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“But then voting season comes and reminds you that all those Americans that are individually sane and normal tend to be collectively crazy.”

October is a special month for Americans. It’s that magical time when we put on a mask in order to take off the mask and embrace our dark side, letting our demons run free for one night of unrepentant intimidation and pillaging. At least that’s what it is to the kids on my block. To whoever edits the events calendar for this magazine, it’s the traditional time for the leaking of confidential internal Microsoft documents outlining strategies for undermining open source software. And that’s still special. To Linus Torvalds, it is

“[t]hat most holiest of holidays, when the whole country comes together, and without regards to race, religion or age, people join a common cause. Namely the gluttonous eating of candy.”

These days Linus is embracing Halloween as he is embracing all things American. You see, he recently became a U. S. citizen. But don’t hold that against him. It probably wasn’t something he wanted to do. I think he was just legitimizing his anchor babies. And being embraced by Linus Torvalds is a mixed blessing anyway. Halfway through his paean to Halloween he starts railing against the quality of American candy, and its “almost total lack of ammonium chloride.”

Where’s he from again?

Finland, right. He blogs about Finnish culture and the sauna championships on his family blog. Apparently the Finns are big on ammonium chloride in candy. And competitive saunaing.

Getting that Stabby Feeling

When I learned that Linus had become an American, I immediately got hold of his family blog and read, with some trepidation, every post, extending back several years. I was pleased to have all my prejudices confirmed. Linus is, as I suspected, a congenital curmudgeon. Which for me goes a long way toward offsetting the whole Benevolent Dictator of Linux thing. Both the dictator and the benevolent. I’m not crazy about dictators. Or benevolence. Some evidence of the Torvalds curmudgeonry:

“[E]very once in a while I get that ‘stabby feeling,’ and yesterday I realized why. It’s ‘Brandi (You’re a fine girl).’ I’m sure that song explains at least half the road-rage incidents out there. A less stable person would quite reasonably decide that rather than change the channel, they just need to stab somebody in the face.”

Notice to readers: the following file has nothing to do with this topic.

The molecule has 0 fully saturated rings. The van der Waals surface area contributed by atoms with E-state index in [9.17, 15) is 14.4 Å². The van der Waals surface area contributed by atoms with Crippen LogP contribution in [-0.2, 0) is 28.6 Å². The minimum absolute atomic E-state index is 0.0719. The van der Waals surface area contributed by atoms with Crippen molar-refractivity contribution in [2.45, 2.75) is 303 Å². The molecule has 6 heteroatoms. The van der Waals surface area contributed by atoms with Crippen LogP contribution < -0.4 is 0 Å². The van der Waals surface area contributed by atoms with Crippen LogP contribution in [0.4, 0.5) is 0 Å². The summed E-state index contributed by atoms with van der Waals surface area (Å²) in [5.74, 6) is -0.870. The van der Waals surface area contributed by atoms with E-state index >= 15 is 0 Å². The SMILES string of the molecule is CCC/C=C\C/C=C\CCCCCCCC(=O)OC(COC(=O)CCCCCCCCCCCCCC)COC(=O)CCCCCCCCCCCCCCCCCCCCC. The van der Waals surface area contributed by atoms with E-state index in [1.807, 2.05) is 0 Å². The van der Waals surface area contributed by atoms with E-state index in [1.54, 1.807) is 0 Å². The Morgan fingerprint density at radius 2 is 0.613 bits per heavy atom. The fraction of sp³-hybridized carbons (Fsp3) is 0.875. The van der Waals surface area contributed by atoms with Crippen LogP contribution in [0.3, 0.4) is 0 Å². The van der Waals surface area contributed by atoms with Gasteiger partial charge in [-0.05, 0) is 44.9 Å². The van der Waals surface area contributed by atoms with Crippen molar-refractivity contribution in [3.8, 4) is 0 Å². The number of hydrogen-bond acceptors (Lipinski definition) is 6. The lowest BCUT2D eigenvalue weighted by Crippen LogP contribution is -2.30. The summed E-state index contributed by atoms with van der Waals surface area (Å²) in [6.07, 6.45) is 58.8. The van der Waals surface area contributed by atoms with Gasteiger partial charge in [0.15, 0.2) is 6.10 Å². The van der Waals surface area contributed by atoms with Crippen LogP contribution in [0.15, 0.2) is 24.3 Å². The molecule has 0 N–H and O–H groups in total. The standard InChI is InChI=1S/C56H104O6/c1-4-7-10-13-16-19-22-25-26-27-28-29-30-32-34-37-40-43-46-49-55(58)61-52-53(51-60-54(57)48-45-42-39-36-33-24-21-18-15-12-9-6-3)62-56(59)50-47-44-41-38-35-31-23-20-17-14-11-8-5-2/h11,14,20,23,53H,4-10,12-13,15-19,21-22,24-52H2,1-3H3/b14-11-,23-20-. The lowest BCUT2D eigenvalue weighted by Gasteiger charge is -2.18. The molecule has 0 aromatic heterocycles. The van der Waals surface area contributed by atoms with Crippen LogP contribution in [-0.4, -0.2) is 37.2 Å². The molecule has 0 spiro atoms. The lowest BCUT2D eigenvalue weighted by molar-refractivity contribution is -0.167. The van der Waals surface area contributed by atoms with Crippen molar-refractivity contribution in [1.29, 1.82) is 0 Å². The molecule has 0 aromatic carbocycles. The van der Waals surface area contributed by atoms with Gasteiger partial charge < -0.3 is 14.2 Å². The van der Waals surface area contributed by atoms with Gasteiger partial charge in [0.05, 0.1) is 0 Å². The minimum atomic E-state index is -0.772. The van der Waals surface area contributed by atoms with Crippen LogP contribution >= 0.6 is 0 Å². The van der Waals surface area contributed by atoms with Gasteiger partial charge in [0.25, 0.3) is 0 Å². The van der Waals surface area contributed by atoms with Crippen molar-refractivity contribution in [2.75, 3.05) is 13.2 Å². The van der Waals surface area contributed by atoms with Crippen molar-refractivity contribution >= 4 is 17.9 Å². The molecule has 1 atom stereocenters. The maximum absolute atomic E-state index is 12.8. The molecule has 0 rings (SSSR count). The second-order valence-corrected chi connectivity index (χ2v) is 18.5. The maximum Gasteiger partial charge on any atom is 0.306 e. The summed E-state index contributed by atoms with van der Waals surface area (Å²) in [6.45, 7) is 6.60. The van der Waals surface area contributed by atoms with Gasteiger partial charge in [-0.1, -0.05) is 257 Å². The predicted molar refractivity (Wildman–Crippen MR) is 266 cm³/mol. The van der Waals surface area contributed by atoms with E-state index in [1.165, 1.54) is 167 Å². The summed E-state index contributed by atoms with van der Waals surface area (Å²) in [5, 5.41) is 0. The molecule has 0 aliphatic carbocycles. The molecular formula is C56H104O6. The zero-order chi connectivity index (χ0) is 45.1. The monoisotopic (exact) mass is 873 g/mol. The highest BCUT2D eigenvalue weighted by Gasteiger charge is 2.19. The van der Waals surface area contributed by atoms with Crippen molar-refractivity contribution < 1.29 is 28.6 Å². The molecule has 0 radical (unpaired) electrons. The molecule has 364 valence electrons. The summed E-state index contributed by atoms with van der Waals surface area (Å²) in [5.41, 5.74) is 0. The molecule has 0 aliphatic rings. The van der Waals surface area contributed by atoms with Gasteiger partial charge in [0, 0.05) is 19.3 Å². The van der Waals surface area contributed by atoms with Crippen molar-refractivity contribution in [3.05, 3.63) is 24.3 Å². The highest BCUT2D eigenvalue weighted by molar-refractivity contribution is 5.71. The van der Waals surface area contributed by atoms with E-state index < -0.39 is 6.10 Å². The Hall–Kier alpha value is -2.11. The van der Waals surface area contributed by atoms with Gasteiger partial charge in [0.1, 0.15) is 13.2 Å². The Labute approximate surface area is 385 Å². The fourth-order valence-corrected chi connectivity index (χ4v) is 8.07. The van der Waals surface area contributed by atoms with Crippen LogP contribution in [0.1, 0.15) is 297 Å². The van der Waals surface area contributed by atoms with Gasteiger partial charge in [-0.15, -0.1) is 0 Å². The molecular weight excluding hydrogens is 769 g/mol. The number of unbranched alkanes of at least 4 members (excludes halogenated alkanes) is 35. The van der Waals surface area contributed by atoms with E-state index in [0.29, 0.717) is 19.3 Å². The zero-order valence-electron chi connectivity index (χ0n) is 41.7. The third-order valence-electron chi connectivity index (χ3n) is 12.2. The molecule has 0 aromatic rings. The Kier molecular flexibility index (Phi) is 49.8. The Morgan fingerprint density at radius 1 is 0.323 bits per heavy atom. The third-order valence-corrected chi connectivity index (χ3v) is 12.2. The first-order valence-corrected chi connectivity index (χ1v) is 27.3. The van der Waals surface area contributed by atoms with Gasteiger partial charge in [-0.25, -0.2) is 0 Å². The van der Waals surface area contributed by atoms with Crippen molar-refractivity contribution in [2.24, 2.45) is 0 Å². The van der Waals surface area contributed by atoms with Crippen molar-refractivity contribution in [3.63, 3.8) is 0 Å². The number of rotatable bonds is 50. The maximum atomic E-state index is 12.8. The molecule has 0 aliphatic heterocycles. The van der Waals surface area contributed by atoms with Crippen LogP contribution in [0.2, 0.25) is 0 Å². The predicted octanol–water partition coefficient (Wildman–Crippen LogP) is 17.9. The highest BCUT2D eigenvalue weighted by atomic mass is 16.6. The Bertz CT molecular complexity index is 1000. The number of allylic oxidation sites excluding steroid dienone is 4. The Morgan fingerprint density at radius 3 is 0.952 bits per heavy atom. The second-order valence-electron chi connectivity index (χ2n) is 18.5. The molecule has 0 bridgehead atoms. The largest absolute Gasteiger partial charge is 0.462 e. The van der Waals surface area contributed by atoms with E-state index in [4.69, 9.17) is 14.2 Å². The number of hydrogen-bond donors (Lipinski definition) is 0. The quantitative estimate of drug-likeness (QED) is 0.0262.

“I have never found a sport that I find in the least interesting.”

“Some people seem to think that C is a real programming language, but they are sadly mistaken.”

You’re not in Finland Any More

Right after Halloween we Americans go to the polls to perform political triage, deciding which office-seekers get anointed and which get smeared. This promises to be a particularly entertaining episode of our national hope opera, and Linus will be helping us sort the cheat from the whaff. He appears to have mixed feelings about the process:

“But then voting season comes and reminds you that all those Americans that are individually sane and normal tend to be collectively crazy and very odd. And that's when you really notice that you're not in Finland any more.”

Maybe it was the Americans dining in the food court at Costco whom he overheard discussing strategies for driving out demons. But I’m afraid he really does think our whole political system is screwy. Ah well, it’s only to be expected that he’d retain a little prejudice in favor of his native land. He also blogs that Finnish video is big among YouTubers. Sure. But hey, if it makes him happy to think so, where’s the harm?

A True Work of Genius

After a while I started getting a little creeped out reading his blog. I hate agreeing with people. It makes me feel redundant. And then he called a Microsoft product “a true work of genius.”

No, not Windows 7.

It turns out Linus is a big fan of Songsmith, the Microsoft Research project that generates musical accompaniment to match your voice. “The thing that convinced me,” he says, “was hearing Billy Idol’s ‘White Wedding’ as re-interpreted through Songsmith. Nobody will ever convince me that that isn’t just impossibly brilliant.”

First of all, I’ve heard my voice, and matching that is the last thing I want from musical accompaniment. Second, Linus admits that the commercials for Songsmith are painfully cheesy, but he thinks we should ignore that. I’m sorry, but Microsoft went to a lot of trouble creating those commercials and I consider it my responsibility to judge the product by the ad. You’re just wrong, Linus.

There, now I feel better.

John Shade was born in Montreux, Switzerland on a cloudy day in 1962. Subsequent internment in a series of obscure institutions of ostensibly higher learning did nothing to brighten his outlook. He hates long walks on the beach and his ambition is to become an acquired taste.

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